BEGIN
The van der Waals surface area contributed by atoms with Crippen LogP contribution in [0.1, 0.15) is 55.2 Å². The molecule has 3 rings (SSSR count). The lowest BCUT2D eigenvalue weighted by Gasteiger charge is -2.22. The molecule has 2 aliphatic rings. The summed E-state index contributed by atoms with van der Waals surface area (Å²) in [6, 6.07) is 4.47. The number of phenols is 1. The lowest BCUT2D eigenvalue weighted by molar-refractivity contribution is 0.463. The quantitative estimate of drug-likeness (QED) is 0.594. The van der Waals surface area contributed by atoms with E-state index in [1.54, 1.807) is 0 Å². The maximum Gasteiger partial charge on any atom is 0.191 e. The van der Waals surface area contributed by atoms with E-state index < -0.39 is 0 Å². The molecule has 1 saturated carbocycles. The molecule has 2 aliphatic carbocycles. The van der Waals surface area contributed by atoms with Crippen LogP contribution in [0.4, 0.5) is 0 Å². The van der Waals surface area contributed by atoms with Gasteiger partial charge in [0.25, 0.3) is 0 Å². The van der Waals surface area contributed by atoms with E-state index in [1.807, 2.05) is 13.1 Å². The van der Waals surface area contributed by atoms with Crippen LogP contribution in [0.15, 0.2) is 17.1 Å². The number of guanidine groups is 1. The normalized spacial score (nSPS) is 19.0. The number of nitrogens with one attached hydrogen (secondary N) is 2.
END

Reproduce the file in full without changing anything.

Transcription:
The van der Waals surface area contributed by atoms with Crippen LogP contribution in [0.1, 0.15) is 55.2 Å². The molecule has 3 rings (SSSR count). The lowest BCUT2D eigenvalue weighted by Gasteiger charge is -2.22. The molecule has 2 aliphatic rings. The summed E-state index contributed by atoms with van der Waals surface area (Å²) in [6, 6.07) is 4.47. The number of phenols is 1. The lowest BCUT2D eigenvalue weighted by molar-refractivity contribution is 0.463. The quantitative estimate of drug-likeness (QED) is 0.594. The van der Waals surface area contributed by atoms with E-state index in [1.54, 1.807) is 0 Å². The maximum Gasteiger partial charge on any atom is 0.191 e. The van der Waals surface area contributed by atoms with E-state index < -0.39 is 0 Å². The molecule has 1 saturated carbocycles. The molecule has 2 aliphatic carbocycles. The van der Waals surface area contributed by atoms with Crippen LogP contribution in [0.4, 0.5) is 0 Å². The van der Waals surface area contributed by atoms with Gasteiger partial charge in [0.25, 0.3) is 0 Å². The van der Waals surface area contributed by atoms with E-state index in [1.807, 2.05) is 13.1 Å². The van der Waals surface area contributed by atoms with Crippen LogP contribution in [0.15, 0.2) is 17.1 Å². The number of guanidine groups is 1. The normalized spacial score (nSPS) is 19.0. The number of nitrogens with one attached hydrogen (secondary N) is 2.